Spin-polarised probing visually renders magnetism
Scientists from Max Planck Institute for Solid State Research inched closer to developing more energy-efficient superconducting technology, having visually rendered on an atomic scale the magnetic structure of so-called strongly correlated electron system of iron telluride.
Iron telluride is the non-superconducting parent compound of the iron chalcogenide superconductors. Prior to this work, information about the magnetic structure was provided only by neutron diffraction, which produced an imprecise image. The researchers now hope to be able to apply the method to materials which exhibit both superconducting and magnetic properties in order to find out more about the relationship between magnetism and superconductivity.
Magnetic order of iron tellurides, imaged with a low-temperature scanning tunnelling microscope. The enlarged section shows the atomic structure. Source: Peter Wahl, University of St Andrews & MPI for Solid State Research
Substances such as copper oxide ceramics or iron arsenic compounds are deemed to be high-temperature superconductors: they do not have to be cooled as much as other materials in order to render them superconducting. Why is this? To date there are hypotheses, but no proven description of the precise processes.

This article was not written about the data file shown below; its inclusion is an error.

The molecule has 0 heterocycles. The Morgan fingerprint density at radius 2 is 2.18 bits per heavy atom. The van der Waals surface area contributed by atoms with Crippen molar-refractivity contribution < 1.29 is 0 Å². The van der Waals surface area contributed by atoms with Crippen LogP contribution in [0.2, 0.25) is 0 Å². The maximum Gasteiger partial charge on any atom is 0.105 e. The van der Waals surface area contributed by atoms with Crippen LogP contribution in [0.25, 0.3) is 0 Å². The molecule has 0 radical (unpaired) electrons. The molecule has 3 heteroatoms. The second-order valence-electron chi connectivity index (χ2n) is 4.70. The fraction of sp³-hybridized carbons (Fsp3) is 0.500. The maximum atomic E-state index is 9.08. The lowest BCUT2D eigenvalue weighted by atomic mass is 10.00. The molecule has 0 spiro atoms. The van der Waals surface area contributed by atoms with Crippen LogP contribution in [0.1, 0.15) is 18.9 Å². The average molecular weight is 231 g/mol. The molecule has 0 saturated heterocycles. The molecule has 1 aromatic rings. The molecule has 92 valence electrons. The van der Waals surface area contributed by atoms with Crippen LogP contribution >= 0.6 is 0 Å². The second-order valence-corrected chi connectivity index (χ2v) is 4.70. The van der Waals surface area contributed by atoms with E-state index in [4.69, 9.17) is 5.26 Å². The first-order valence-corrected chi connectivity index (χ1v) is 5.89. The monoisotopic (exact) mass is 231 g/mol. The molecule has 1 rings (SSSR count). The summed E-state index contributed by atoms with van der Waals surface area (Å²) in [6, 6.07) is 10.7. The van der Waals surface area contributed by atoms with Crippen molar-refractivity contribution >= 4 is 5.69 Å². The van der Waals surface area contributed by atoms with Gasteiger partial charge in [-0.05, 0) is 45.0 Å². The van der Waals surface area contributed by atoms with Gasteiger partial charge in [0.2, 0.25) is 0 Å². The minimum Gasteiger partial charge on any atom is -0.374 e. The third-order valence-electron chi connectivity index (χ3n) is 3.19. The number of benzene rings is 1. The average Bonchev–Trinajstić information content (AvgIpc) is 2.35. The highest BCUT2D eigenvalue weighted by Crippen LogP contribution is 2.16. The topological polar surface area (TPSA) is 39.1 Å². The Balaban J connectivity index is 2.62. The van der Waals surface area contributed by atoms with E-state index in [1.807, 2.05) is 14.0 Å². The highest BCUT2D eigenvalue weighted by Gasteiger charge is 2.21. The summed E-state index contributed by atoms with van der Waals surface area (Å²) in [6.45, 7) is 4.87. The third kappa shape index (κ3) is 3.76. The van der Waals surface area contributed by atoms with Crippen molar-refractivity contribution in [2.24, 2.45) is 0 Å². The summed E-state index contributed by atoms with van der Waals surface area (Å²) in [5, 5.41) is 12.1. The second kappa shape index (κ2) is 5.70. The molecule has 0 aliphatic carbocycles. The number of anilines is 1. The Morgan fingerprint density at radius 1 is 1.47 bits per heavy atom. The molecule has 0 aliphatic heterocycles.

A key question which many research groups are now posing is the one about the relationship between magnetic and superconducting properties of these materials, explained Peter Wahl from the Max Planck Institute for Solid State Research and University of St Andrews. Can both effects occur at one and the same location? Or are they mutually exclusive? Physicists think it is possible that the magnetic properties of the materials could even be the cause of their superconductivity.
In order to examine this, researchers have long been looking for a procedure that allows characterisation of the magnetic structures in these strongly correlated electronic materials on the atomic scale. The method of neutron diffraction has so far been the tool of choice for investigating the magnetic order, but it provides only spatially averaged insights into the magnetic structure.
The Stuttgart-based Max Planck researchers have made use of a spin-polarised scanning tunnelling microscope, which can image the orientation of the magnetic moments of individual atoms. The method is not new, but has so far mostly been applied to metal surfaces and nanostructures. What was not clear until now was whether the method could be used to clarify the magnetic structure of a strongly correlated system such as iron telluride. This is because the top layer of this material consists of tellurium, an element which itself is not magnetic.
The scientists have now shown that the spin-polarised scanning tunnelling microscope can also be applied to strongly correlated electron materials despite their complex chemistry. The iron lattice below most likely exerts too great an influence. Narrow longitudinal stripes, which result from the anti-ferromagnetic order in the iron telluride, can be recognised in the image taken by the scanning tunnelling microscope. Within the stripes, all magnetic moments have the same orientation; on the adjacent stripes, it is in the opposite direction.